It's reality check time for some elite teams in college football.
While the reality check won't result in losses for each, it will remind each that there's still a long way to go in the season.
So, who is in for a reality check this week?
Note: the Arkansas Razorbacks would have been on this list since they are facing Alabama this week. However, Louisiana-Monroe gave them a reality check last week. I figured it would be best to not pour salt on the wound.
No. 2 USC comes into Saturday's road game at No. 21 Stanford having fended off a tough Syracuse team last week. The Trojans got a small dose of reality against the Orange last week, but I figure the Cardinal will be an even tougher test.
Although Stanford lost Andrew Luck from last year's team, they're still a team that you can't sleep on in the Pac-12. Yes, I say this even after the Cardinal squeaked by San Jose State in Week 1, 20-17.
Matt Barkley, who is an early Heisman favorite, will have to contend with cornerbacks Terrence Brown and Barry Browning covering his receivers. But, the one thing the Cardinal can't contend with is USC running back Silas Redd, a transfer from Penn State.
Redd has great field vision and will keep the Cardinal defense off-balance when he has the ball. This alone gives USC an advantage and should help it win the game.
Still, the Trojans are facing a tougher defense and will learn that other teams in the conference aren't simply going to hand them the conference title and BCS berth.
The No. 20 Fighting Irish are another team that was put on alert last week as they squeezed out a 20-17 win over Purdue. This week, however, it gets much tougher as they head to East Lansing, Mich., to face Michigan State.
The Spartans are ranked No. 10 in the nation and feature running back LeVeon Bell, who already has 280 yards on the ground this year.
The Irish dominated Navy to open the season, but showed their ranking was a little higher than they deserved against Purdue last week. The Boilermakers haven't been in the Big Ten conversation for years, and they held their own against Notre Dame.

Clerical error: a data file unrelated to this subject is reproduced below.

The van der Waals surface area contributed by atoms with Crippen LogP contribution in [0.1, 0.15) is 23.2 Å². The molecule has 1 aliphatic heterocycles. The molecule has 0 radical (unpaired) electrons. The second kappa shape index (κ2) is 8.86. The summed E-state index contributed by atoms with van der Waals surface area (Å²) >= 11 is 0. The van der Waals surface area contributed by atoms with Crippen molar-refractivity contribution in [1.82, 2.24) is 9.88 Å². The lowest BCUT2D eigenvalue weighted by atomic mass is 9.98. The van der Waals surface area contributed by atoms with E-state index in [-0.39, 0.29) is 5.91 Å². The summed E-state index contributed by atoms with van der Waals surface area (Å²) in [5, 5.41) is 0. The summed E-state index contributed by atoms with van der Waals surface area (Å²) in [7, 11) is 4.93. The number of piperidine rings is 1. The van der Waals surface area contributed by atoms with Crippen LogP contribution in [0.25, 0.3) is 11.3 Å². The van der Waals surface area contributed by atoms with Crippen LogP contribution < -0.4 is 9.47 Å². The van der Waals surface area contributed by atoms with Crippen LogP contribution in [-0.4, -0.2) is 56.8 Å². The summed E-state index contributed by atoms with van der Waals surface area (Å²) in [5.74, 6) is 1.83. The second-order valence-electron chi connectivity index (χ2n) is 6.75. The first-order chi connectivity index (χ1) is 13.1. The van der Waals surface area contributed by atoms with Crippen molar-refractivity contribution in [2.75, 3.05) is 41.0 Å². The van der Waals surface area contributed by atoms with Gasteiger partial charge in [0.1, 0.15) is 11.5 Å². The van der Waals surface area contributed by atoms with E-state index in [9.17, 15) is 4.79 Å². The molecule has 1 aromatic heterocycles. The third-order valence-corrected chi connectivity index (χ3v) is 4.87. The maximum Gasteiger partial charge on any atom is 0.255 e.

Does this mean Purdue is better than many expected? Not really.
The Irish have holes on both sides of the ball, and they will get a nice reality check Saturday night. My guess is that they'll come into Monday outside of the Top 25.
It's been more than three years since the Longhorns got their last crack at an SEC team. The date was Jan. 7, 2009. The game was for the BCS National Championship against Alabama. The result was a heartbreaking loss, 37-21.
You can bet the Longhorns have revenge on their minds this Saturday, although it's against a lesser (but tough) SEC opponent in Ole Miss.
Texas hasn't exactly set itself up for success in the Big 12 this year, with non-conference games against Wyoming and New Mexico having already taken place.
The Longhorns will, however, get a dose of reality against the Rebels, who will get after it on defense.
Texas quarterback David Ash needs to be on point throughout the game, or else the Ole Miss secondary will make him pay with interceptions.
Yes, Texas will get a dose of reality. But, will they be like USC and overcome that dose to still win the game? Or will they falter, like Notre Dame is expected to?
The Tennessee Volunteers had a lot of hype surrounding them at the beginning of the season. Then came the suspension of wide receiver Da'Rick Rogers.
The No. 23 Volunteers still have quarterback Tyler Bray and wide receiver Justin Hunter, but the No. 18 Florida Gators are in town for the "Third Saturday in September."
Tennessee has had it relatively easy against North Carolina State and Georgia State to start off the season. But you can expect the Gators to give the Volunteers more of a run for their money.
One area where the Volunteers have the advantage is at quarterback. Bray is a seasoned veteran, while Florida is still trying to figure out if Jeff Driskel is its guy.
If Driskel can prevent mistakes throwing the ball, the Gators will have success.
Florida has already had its reality check with Texas A&M—now it's Tennessee's turn.
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